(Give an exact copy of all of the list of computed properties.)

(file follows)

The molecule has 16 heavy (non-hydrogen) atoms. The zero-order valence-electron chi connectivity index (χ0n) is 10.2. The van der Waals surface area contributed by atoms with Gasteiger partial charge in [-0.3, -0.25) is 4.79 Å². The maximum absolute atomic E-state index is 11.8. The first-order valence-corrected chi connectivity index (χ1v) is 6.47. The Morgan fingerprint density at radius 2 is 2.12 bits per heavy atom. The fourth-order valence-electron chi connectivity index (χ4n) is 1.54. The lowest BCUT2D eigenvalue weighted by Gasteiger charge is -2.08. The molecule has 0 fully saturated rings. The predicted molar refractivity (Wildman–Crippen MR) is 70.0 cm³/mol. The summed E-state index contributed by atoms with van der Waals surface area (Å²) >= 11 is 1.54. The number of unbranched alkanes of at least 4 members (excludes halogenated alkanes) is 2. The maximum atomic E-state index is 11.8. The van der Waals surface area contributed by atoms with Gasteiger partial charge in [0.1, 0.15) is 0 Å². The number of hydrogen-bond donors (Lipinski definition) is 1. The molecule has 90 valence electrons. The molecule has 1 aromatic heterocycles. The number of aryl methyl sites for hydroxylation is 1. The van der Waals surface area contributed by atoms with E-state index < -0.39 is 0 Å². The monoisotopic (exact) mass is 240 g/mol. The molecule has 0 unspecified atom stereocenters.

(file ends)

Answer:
The molecule has 16 heavy (non-hydrogen) atoms. The zero-order valence-electron chi connectivity index (χ0n) is 10.2. The van der Waals surface area contributed by atoms with Gasteiger partial charge in [-0.3, -0.25) is 4.79 Å². The maximum absolute atomic E-state index is 11.8. The first-order valence-corrected chi connectivity index (χ1v) is 6.47. The Morgan fingerprint density at radius 2 is 2.12 bits per heavy atom. The fourth-order valence-electron chi connectivity index (χ4n) is 1.54. The lowest BCUT2D eigenvalue weighted by Gasteiger charge is -2.08. The molecule has 0 fully saturated rings. The predicted molar refractivity (Wildman–Crippen MR) is 70.0 cm³/mol. The summed E-state index contributed by atoms with van der Waals surface area (Å²) >= 11 is 1.54. The number of unbranched alkanes of at least 4 members (excludes halogenated alkanes) is 2. The maximum atomic E-state index is 11.8. The van der Waals surface area contributed by atoms with Gasteiger partial charge in [0.1, 0.15) is 0 Å². The number of hydrogen-bond donors (Lipinski definition) is 1. The molecule has 90 valence electrons. The molecule has 1 aromatic heterocycles. The number of aryl methyl sites for hydroxylation is 1. The van der Waals surface area contributed by atoms with E-state index < -0.39 is 0 Å². The monoisotopic (exact) mass is 240 g/mol. The molecule has 0 unspecified atom stereocenters.